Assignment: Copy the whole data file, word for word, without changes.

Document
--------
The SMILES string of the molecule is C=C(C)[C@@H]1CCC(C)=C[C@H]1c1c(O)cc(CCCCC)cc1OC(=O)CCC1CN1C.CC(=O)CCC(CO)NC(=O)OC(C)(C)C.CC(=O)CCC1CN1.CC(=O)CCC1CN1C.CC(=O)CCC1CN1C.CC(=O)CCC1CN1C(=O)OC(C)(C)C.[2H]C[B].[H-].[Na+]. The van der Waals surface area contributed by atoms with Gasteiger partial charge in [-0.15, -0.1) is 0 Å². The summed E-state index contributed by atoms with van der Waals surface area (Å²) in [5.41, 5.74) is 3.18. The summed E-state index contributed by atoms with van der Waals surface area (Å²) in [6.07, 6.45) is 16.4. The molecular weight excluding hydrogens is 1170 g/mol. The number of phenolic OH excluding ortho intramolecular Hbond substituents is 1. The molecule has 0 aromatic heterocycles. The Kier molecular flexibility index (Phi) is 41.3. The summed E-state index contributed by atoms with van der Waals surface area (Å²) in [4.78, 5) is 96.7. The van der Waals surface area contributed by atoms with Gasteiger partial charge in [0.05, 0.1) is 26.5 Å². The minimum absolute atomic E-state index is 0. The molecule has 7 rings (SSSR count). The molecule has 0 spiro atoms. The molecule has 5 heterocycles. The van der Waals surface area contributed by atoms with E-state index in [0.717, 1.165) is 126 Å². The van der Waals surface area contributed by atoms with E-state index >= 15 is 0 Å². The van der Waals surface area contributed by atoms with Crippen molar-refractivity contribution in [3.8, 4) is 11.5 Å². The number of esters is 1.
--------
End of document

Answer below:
The SMILES string of the molecule is C=C(C)[C@@H]1CCC(C)=C[C@H]1c1c(O)cc(CCCCC)cc1OC(=O)CCC1CN1C.CC(=O)CCC(CO)NC(=O)OC(C)(C)C.CC(=O)CCC1CN1.CC(=O)CCC1CN1C.CC(=O)CCC1CN1C.CC(=O)CCC1CN1C(=O)OC(C)(C)C.[2H]C[B].[H-].[Na+]. The van der Waals surface area contributed by atoms with Gasteiger partial charge in [-0.15, -0.1) is 0 Å². The summed E-state index contributed by atoms with van der Waals surface area (Å²) in [5.41, 5.74) is 3.18. The summed E-state index contributed by atoms with van der Waals surface area (Å²) in [6.07, 6.45) is 16.4. The molecular weight excluding hydrogens is 1170 g/mol. The number of phenolic OH excluding ortho intramolecular Hbond substituents is 1. The molecule has 0 aromatic heterocycles. The Kier molecular flexibility index (Phi) is 41.3. The summed E-state index contributed by atoms with van der Waals surface area (Å²) in [4.78, 5) is 96.7. The van der Waals surface area contributed by atoms with Gasteiger partial charge in [0.05, 0.1) is 26.5 Å². The minimum absolute atomic E-state index is 0. The molecule has 7 rings (SSSR count). The molecule has 0 spiro atoms. The molecule has 5 heterocycles. The van der Waals surface area contributed by atoms with E-state index in [0.717, 1.165) is 126 Å². The van der Waals surface area contributed by atoms with E-state index >= 15 is 0 Å². The van der Waals surface area contributed by atoms with Crippen molar-refractivity contribution in [3.8, 4) is 11.5 Å². The number of esters is 1.